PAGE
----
Wake County Commissioner Stan Norwalk is going to force his fellow commissioners to take a stand on the school board's decision to scrap socioeconomic diversity.
Norwalk has put on today's agenda a resolution saying that the commissioners and Raleigh City Council "express their deep concern over any attempt to resegregate Wake’s public schools by either race or socioeconomic status."
Raleigh Mayor Charles Meeker, who has been critical of the new Wake County school board majority, said he received the resolution a week ago from Norwalk. He said it will be discussed at Tuesday's City Council meeting.
In Norwalk's resolution, he warns that Raleigh and Eastern Wake will be prone to middle class flight now that will adversely impact economic development, job creation and property values in both areas.
The resolution says that it will also lead to schools in Eastern Wake and Raleigh being below capacity while there will be "severe overcrowding in more prosperous areas of the county."
The resolution warns that there will be "significant tax increases" to pay for new schools in crowded areas and for special initiatives to help the high poverty schools.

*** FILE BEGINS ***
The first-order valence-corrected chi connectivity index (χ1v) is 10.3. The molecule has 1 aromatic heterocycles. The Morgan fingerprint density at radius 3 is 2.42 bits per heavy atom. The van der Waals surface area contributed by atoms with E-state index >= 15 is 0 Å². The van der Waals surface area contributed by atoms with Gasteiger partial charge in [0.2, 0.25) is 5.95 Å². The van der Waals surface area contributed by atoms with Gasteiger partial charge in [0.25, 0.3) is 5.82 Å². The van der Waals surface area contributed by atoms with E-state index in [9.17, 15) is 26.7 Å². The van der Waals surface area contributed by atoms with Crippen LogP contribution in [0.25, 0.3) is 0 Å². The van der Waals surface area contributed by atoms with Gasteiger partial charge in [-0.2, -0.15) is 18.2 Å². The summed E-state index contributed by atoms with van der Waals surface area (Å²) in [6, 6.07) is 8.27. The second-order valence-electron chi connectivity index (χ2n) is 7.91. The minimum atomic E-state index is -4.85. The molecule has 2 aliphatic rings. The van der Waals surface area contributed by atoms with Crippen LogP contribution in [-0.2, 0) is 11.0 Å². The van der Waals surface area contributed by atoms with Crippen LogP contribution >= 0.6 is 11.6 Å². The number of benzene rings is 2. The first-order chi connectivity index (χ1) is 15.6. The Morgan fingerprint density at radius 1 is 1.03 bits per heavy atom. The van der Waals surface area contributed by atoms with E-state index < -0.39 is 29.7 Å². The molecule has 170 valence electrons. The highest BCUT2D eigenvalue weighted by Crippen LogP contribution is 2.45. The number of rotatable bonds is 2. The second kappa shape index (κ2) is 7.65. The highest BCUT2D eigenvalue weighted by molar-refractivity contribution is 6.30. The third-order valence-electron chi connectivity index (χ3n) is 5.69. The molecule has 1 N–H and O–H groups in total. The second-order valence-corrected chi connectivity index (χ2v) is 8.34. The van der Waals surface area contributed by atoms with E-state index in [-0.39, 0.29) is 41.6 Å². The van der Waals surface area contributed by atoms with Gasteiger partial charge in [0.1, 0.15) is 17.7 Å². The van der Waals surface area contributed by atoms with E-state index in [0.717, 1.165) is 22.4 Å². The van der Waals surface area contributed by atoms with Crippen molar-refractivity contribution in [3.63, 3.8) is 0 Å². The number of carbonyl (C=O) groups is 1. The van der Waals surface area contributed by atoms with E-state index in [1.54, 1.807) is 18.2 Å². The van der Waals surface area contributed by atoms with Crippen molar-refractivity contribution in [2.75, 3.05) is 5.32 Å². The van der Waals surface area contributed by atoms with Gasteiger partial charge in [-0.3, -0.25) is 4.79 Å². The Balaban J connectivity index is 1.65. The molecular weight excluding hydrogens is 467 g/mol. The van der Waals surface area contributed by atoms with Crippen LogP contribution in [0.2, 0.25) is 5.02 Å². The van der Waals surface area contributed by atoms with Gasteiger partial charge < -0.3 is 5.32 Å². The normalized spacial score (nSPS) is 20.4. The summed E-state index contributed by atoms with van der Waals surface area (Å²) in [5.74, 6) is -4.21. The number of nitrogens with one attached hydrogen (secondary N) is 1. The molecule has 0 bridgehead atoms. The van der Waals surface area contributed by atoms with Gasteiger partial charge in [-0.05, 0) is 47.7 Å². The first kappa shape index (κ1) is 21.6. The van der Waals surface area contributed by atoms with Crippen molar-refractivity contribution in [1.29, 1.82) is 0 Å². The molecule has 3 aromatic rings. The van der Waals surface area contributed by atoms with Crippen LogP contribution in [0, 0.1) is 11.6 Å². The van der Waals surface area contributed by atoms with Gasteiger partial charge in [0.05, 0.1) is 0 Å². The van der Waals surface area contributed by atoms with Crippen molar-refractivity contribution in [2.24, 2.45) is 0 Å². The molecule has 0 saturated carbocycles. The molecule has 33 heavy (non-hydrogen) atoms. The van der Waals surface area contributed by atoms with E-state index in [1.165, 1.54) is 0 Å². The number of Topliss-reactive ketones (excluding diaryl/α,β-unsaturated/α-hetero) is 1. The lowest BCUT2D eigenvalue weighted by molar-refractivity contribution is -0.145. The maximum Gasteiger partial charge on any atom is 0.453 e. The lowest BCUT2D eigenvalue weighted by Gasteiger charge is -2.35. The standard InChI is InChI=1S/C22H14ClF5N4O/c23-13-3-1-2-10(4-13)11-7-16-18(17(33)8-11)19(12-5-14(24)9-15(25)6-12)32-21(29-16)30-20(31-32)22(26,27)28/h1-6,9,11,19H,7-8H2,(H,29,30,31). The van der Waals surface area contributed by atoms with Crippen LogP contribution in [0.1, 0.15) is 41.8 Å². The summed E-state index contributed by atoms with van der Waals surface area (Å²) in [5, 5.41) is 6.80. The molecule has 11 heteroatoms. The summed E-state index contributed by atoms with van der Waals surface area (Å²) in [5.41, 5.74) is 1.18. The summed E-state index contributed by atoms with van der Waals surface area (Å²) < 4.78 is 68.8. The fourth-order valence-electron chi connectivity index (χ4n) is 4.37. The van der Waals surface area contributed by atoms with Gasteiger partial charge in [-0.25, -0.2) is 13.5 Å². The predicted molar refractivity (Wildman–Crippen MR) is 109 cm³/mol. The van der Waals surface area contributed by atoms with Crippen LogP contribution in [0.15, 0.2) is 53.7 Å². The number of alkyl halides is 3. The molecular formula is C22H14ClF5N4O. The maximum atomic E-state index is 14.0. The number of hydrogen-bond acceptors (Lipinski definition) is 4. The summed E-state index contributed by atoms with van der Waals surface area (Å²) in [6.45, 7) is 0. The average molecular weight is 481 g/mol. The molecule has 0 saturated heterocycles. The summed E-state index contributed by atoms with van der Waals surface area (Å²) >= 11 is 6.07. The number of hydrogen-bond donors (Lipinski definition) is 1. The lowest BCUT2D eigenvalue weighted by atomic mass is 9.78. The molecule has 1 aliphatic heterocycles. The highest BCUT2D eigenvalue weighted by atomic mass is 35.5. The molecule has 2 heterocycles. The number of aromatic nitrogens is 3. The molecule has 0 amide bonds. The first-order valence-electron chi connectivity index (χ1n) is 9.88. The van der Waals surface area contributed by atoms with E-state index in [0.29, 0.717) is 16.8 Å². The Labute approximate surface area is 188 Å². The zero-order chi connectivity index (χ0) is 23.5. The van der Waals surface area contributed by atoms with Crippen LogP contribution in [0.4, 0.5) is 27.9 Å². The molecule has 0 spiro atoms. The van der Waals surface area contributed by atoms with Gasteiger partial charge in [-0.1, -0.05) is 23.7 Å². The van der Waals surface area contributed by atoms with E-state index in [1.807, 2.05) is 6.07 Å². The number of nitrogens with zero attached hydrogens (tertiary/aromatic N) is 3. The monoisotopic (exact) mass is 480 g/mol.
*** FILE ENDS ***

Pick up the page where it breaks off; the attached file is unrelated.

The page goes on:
With four of the seven commissioners running for reelection this year, you can bet today's vote will likely be mentioned during the campaign.
Norwalk's resolution harkens back to the failed attempt by the school board minority to amend the community schools resolution to say that the new assignment system won't lead to resegregation.
Members of the school board majority called it a political move while minority members said it would show the district's commitment to diversity.
By a 4-3 vote, all four Democrats voted for the resolution while all three Republicans, who are all running for re-election this year, voted no.
At the urging of Democrat Lindy Brown, who is also running for re-election, the resolution was amended to say it will adversely impact economic development, job creation and property values in all of Wake County. It originally only said Raleigh and Eastern Wake.
By the same 4-3 party line vote, language calling for support to lift the state's charter school cap was removed from the commissioners' legislative agenda.